I Can’t Find Work: Now What?!

I Can’t Find Work: Now What?!
  • Opening Intro -

    With a degree in hand you're ready to take on the world.

    Trouble is, the world is not supplying the job you thought was waiting for you. Instead, your chosen field has dried up and the only job openings will come about when someone retires or new positions are created.


Welcome to the current job market, one that has been slapping college graduates in the face with a pair of new realities: jobs are available, but are few and far between. And, if you don’t find work within six months of graduating, you’ll find it difficult to repay your student loans. Don’t even consider the possibility of a default.

Now what?! With no job prospects on the immediate horizon, you’re in a world of hurt. Your ego has been bruised, your finances are depleted, and you’re questioning every decision you made over the past four to five years about your education and your career pursuit.

While you cannot do much about the macro economy, you can do something for the micro economy — macro as in the general economy and micro is your personal economy.

Take a Job, Any Job

Don’t believe for a moment that there are no jobs available. Job openings exist across the economy, but are particularly concentrated in the service and hospitality industries.

You may not have envisioned yourself working as a teller with a BS degree in business administration, but it could be the right job for you. At least for now. Banking may not have been on your list of career paths, but the teller job can provide you with several things you lack right now: a steady income, benefits, and the ability to begin paying back your student loans. Moreover, the hours you spend toiling as a teller will give you work experience, something other grads who are waiting for a “dream job” to materialize are just not getting.

Do your job especially well and you may get promoted. Look for work with an up and coming bank or credit union, avoiding financial institutions that may be cutting back and offer little room for growth. You may find banking to your liking and stay in the field or use it as a steppingstone to bigger and better things.

Return to an Internship

If you completed an internship, that company may welcome you back. If you ask. You may not be brought on permanently — instead, you could find yourself continuing with your internship.

The advantage here is that the company knows that you’re there temporarily and should be open to you working your schedule out to interview elsewhere as the opportunities arise. Further, if an opening does present itself, then you are a logical candidate for that position.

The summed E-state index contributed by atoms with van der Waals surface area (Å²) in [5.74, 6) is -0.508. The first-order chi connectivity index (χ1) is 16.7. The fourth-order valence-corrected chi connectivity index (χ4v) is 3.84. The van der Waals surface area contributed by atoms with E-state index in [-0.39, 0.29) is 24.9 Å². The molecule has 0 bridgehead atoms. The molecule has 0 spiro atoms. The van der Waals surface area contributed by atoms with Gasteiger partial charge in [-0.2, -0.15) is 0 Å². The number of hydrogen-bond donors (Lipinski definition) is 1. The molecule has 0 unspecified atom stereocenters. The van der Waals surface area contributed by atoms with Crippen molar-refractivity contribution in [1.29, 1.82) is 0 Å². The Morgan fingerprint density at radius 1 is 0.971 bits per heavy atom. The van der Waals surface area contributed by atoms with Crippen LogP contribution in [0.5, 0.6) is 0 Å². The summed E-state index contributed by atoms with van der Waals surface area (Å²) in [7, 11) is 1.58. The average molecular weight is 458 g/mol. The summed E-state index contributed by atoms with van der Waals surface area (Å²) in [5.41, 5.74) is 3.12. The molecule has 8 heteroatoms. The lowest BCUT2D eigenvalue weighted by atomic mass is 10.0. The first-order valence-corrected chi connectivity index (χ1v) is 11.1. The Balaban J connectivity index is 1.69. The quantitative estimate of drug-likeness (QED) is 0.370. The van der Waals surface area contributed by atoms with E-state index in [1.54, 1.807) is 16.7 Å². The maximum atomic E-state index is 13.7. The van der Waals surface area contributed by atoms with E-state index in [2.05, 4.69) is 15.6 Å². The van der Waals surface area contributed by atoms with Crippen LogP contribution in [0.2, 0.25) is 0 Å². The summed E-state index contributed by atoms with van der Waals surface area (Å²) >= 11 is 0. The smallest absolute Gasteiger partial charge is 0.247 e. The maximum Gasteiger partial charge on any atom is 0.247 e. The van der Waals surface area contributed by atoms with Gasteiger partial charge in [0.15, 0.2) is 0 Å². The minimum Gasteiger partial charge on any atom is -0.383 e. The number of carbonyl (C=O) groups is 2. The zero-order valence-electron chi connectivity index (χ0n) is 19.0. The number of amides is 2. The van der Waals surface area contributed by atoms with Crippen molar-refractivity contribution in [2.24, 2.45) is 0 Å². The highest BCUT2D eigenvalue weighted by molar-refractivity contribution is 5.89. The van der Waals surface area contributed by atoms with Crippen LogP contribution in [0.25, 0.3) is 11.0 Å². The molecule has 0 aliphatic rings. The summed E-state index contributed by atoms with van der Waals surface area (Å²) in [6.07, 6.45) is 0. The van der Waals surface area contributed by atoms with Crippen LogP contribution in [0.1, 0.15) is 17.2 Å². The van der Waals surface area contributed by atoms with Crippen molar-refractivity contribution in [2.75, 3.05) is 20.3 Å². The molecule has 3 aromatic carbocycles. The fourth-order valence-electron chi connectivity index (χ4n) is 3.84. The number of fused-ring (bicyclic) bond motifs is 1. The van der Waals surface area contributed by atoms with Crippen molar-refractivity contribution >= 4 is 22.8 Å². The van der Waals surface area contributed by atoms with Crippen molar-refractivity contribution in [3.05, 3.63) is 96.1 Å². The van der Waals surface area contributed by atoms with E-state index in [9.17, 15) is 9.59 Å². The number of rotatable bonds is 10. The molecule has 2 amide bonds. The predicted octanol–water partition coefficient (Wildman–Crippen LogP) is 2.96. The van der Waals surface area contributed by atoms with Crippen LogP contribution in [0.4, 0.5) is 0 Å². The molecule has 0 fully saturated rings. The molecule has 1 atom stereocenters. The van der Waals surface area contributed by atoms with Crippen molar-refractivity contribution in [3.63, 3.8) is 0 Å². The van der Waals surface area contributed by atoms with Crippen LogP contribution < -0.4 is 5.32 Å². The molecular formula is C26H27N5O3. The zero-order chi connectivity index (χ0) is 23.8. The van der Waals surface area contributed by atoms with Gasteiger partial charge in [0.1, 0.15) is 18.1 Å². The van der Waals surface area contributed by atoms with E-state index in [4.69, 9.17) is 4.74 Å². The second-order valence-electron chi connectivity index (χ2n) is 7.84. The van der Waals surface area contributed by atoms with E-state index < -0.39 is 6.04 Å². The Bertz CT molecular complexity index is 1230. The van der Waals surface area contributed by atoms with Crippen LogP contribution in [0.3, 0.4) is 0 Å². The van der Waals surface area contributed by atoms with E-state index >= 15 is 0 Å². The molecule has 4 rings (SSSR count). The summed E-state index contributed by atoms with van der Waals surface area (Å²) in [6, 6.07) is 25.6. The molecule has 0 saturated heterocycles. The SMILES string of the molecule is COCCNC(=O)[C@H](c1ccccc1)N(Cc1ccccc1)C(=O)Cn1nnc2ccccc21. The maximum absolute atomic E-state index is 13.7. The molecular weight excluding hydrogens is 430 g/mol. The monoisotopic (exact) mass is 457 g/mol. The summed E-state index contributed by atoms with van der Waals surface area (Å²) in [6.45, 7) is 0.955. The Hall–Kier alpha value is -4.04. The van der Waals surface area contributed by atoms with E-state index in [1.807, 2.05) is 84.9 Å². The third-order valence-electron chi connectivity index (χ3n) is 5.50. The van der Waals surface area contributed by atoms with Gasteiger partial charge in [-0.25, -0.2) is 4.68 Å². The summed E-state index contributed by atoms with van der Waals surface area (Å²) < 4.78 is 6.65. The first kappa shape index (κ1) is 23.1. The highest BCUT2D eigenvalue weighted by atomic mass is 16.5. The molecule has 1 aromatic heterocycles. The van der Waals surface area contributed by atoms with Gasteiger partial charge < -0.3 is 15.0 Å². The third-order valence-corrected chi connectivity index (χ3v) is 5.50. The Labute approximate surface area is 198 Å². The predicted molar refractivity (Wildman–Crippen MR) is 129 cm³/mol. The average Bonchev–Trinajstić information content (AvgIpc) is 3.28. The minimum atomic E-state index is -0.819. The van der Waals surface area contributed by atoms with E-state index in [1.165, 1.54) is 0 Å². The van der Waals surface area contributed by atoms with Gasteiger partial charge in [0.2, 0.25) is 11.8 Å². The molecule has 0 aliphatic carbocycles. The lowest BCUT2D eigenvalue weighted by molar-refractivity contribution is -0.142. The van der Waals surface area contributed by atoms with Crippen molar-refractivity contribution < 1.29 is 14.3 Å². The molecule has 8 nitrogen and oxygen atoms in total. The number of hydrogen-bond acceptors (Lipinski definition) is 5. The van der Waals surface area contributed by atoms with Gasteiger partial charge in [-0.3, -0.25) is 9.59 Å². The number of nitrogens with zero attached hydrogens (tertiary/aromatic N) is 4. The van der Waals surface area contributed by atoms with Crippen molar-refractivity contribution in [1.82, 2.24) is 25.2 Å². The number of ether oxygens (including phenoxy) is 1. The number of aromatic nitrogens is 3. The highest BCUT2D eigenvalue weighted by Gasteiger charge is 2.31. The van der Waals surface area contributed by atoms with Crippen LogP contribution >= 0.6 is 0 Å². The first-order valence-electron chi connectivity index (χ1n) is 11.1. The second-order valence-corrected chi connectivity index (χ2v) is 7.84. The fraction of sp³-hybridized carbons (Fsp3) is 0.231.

As for other internship opportunities, including those geared toward recent grads, avoid the low- or no-pay gigs. A recent New York Times article outlined the plight of these workers with many caught in an endless spiral of no-pay jobs.

Work as a Volunteer

If student loans are not a huge factor in getting work and you can live with someone (such as your parents) for little to no cost, your options have expanded. One area to consider is working as a volunteer, perhaps for an underserved nonprofit organization that would value your services.

Volunteering is more than doing a good deed, although that is a central reason to serve with any organization. Find the right volunteer position to align with what you’re trying to accomplish. For instance, if you want to work as a social worker, then offering your services to a senior center, an after-school child care company, or to a disability group can help you and the nonprofit. It is a “win-win” arrangement notes the Idealist.

By volunteering you gain experience, make a difference, meet new people, and you’ll get an important recommendation from the organization’s leader. It can also be the right “career exploration” opportunity to help you learn what you really want to do.

Job Considerations

Finding work after college can be a big challenge especially in fields that have contracted or have an abundance of candidates looking for work. You have little time to wait for the right job to come along. In the meantime, make the best of what you have and you’ll give yourself a pick-me-up, gain experience, and perhaps put some cash in your pocket.

See AlsoShould Internships Pay?


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Categories: Career Planning